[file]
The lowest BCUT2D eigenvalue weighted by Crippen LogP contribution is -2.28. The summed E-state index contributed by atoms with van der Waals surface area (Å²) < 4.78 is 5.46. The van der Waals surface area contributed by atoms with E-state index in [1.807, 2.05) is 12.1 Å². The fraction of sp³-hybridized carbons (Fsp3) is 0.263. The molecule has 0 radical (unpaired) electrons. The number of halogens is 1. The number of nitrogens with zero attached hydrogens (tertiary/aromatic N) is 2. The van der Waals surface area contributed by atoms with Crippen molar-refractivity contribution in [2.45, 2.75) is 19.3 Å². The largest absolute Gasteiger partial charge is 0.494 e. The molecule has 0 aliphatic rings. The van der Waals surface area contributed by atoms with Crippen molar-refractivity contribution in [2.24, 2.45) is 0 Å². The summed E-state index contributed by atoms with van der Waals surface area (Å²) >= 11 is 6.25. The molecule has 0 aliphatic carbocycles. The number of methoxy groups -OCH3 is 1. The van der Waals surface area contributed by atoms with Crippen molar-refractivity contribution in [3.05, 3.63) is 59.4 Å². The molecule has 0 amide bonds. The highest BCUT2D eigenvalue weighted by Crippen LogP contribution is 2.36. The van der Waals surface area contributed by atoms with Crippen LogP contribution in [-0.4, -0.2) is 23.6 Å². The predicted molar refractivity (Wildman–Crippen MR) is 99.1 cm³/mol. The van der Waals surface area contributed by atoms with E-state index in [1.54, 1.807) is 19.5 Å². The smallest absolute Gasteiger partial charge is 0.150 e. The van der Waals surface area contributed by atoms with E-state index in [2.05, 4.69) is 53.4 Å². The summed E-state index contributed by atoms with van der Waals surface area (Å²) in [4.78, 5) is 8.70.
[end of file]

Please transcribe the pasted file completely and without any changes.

The lowest BCUT2D eigenvalue weighted by Crippen LogP contribution is -2.28. The summed E-state index contributed by atoms with van der Waals surface area (Å²) < 4.78 is 5.46. The van der Waals surface area contributed by atoms with E-state index in [1.807, 2.05) is 12.1 Å². The fraction of sp³-hybridized carbons (Fsp3) is 0.263. The molecule has 0 radical (unpaired) electrons. The number of halogens is 1. The number of nitrogens with zero attached hydrogens (tertiary/aromatic N) is 2. The van der Waals surface area contributed by atoms with Crippen molar-refractivity contribution in [2.45, 2.75) is 19.3 Å². The largest absolute Gasteiger partial charge is 0.494 e. The molecule has 0 aliphatic rings. The van der Waals surface area contributed by atoms with Crippen molar-refractivity contribution in [2.24, 2.45) is 0 Å². The summed E-state index contributed by atoms with van der Waals surface area (Å²) >= 11 is 6.25. The molecule has 0 aliphatic carbocycles. The number of methoxy groups -OCH3 is 1. The van der Waals surface area contributed by atoms with Crippen molar-refractivity contribution in [3.05, 3.63) is 59.4 Å². The molecule has 0 amide bonds. The highest BCUT2D eigenvalue weighted by Crippen LogP contribution is 2.36. The van der Waals surface area contributed by atoms with Crippen LogP contribution in [-0.4, -0.2) is 23.6 Å². The predicted molar refractivity (Wildman–Crippen MR) is 99.1 cm³/mol. The van der Waals surface area contributed by atoms with E-state index in [1.54, 1.807) is 19.5 Å². The smallest absolute Gasteiger partial charge is 0.150 e. The van der Waals surface area contributed by atoms with E-state index in [2.05, 4.69) is 53.4 Å². The summed E-state index contributed by atoms with van der Waals surface area (Å²) in [4.78, 5) is 8.70.